Four decades later, freedom rider returns to Miss.

Associated Press | 5/11/2011, 2:28 p.m.

JACKSON, Miss. — Corey Carter could hear snippets of music in his head — a calm and subtle melody that hadn’t found its shape. The 19-year-old college student simply needed a hero to visualize before he could finish his composition for wind ensemble.

He found inspiration in an unexpected place. And instead of a hero, he found a heroine.

Standing in line at a Walgreens’ one day a few months ago, he casually flipped through a book about African-American history in his hometown of Jackson, Miss. There, he ran across the 1961 mug shot of a jailed civil-rights worker.

The 19-year-old white woman had a calm but determined gaze. Her hair was neatly bobby-pinned, revealing a delicate earring in the shape of a cross. She wore her Sunday-best dress, a gingham check reminiscent of Dorothy’s in “The Wizard of Oz.”

Around her neck hung a board with booking information for the Jackson city jail. She and other Freedom Riders had been arrested and charged with breach of peace after traveling in an integrated group, by train, from New Orleans.

“It was just a very powerful image,” Carter recalled.

The woman in the mug shot was Joan Trumpauer, who grew up in northern Virginia and spent three years in the early 1960s working for racial equality in Mississippi, then one of the most defiantly segregated states in the nation.

Carter, a University of Southern Mississippi music major and aspiring film composer, saw a woman who did more than talk about racial equality — she lived it.

“Once I was kind of thinking about that story, it took a turn where it all kind of morphed together and I could see where the piece was going,” he said. “I knew the piece then had something that there was a goal to.”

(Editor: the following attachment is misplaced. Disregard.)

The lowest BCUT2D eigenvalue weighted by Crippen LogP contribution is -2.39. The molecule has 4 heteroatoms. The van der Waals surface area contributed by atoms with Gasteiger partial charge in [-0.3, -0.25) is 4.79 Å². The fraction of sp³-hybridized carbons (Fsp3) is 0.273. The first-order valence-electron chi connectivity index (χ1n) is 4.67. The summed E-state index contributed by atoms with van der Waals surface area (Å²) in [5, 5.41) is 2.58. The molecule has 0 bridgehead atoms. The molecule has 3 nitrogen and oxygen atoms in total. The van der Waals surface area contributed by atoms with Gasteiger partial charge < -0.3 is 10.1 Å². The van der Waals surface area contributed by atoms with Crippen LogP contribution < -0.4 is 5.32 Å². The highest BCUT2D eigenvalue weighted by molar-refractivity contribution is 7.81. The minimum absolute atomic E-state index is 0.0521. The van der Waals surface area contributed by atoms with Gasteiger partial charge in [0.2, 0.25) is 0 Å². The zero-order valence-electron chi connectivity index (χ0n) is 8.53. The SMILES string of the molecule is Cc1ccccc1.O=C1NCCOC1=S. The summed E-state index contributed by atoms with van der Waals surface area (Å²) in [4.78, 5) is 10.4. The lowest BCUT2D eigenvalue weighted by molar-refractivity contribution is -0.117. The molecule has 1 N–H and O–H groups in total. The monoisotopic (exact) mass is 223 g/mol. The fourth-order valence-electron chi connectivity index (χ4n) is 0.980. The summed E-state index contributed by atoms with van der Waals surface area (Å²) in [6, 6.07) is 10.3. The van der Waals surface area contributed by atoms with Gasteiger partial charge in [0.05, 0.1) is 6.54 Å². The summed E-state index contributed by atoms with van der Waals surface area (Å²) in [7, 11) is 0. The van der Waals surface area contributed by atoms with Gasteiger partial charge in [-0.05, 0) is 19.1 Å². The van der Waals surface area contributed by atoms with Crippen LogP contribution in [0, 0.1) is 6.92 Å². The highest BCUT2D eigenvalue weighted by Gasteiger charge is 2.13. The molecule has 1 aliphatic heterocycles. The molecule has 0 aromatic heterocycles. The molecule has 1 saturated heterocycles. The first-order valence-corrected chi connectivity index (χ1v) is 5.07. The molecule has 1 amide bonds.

In a matter of weeks, his “Power of Conviction” was dotted with the heroic refrains of trumpets, the clarion calls of trombones. Carter’s six-minute personal project was complete.

Trumpauer — who would later marry and become Joan Trumpauer Mulholland — left Duke University in 1961. Defying the wishes of relatives who were steeped in a culture of segregation, she headed to Mississippi to work in the civil rights movement. She was inspired, she said, by the Bible’s call to love thy neighbor and the belief that all men are created equal.

“What brought me to the movement was, basically, you could see the inequalities in life and the contradictions,” she told The Associated Press in a recent interview from her home in Arlington, Va.

She served her first three sweaty summer months for the breach-of-peace arrest in the Mississippi State Penitentiary at Parchman, now infamous for the beatings and other abuse Freedom Riders endured there.

After being released, she helped register voters and earned her degree as one of the few white students at traditionally black Tougaloo College in Jackson, a school that in the 1960s was a hub of activity for the expanding civil-rights movement.